Th final question is regarding the unconstitutionality of the Bill. Some critics have quoted Article 14 of the Indian Constitution that says: "The State shall not deny to any person equality before the law or the equal protection of the laws within the territory of India Prohibition of discrimination on grounds of religion, race, caste, sex or place of birth" and have argued that CAB "goes against constitutional guarantee of the fundamental right to equality under Article 14 of the Constitution."

This is a specious argument. Article 14 of the Indian Constitution applies to Indian citizens whereas the CAB deals with illegal immigrants from neighbouring nations. Constitutional rights of an Indian citizen cannot apply to non-Indian aliens.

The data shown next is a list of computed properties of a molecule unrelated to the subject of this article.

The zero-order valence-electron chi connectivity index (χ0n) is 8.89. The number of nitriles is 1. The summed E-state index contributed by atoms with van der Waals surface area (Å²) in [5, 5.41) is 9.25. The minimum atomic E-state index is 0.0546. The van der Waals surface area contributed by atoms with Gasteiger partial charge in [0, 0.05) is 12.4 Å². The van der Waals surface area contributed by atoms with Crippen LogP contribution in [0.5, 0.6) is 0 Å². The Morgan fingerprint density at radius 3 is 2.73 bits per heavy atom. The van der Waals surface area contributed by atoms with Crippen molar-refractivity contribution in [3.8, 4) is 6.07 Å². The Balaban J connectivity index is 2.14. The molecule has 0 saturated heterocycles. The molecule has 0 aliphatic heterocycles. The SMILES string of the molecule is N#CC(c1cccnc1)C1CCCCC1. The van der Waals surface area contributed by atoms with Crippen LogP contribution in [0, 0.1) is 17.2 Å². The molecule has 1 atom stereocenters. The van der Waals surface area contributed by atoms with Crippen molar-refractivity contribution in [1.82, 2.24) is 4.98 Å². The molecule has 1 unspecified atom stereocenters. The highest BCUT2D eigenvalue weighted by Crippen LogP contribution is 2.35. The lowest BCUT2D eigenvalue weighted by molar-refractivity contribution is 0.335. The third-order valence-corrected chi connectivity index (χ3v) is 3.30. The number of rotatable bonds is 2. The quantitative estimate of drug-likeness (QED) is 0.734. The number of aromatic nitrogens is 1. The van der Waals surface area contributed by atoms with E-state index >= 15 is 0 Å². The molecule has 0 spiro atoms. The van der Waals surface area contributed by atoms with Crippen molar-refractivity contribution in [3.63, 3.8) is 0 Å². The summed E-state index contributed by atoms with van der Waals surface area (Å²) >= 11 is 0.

While the determination of the new citizenship rights is based on religion, the ground for such determination has been clearly laid out. The discrimination being talked about here is a "positive discrimination" prior to the application of Constitutional rights based on a specific threat faced by minorities in India's neighbouring nations. Liberals should welcome it, instead of conflating the issue with phony arguments.

While India may offer citizenship to persecuted citizens whose life and faith in endangered, it is not India's duty to economically uplift people from other nations in its neighbourhood. Indian citizens have the first right over its resources.

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Updated Date: Dec 05, 2019 20:36:04 IST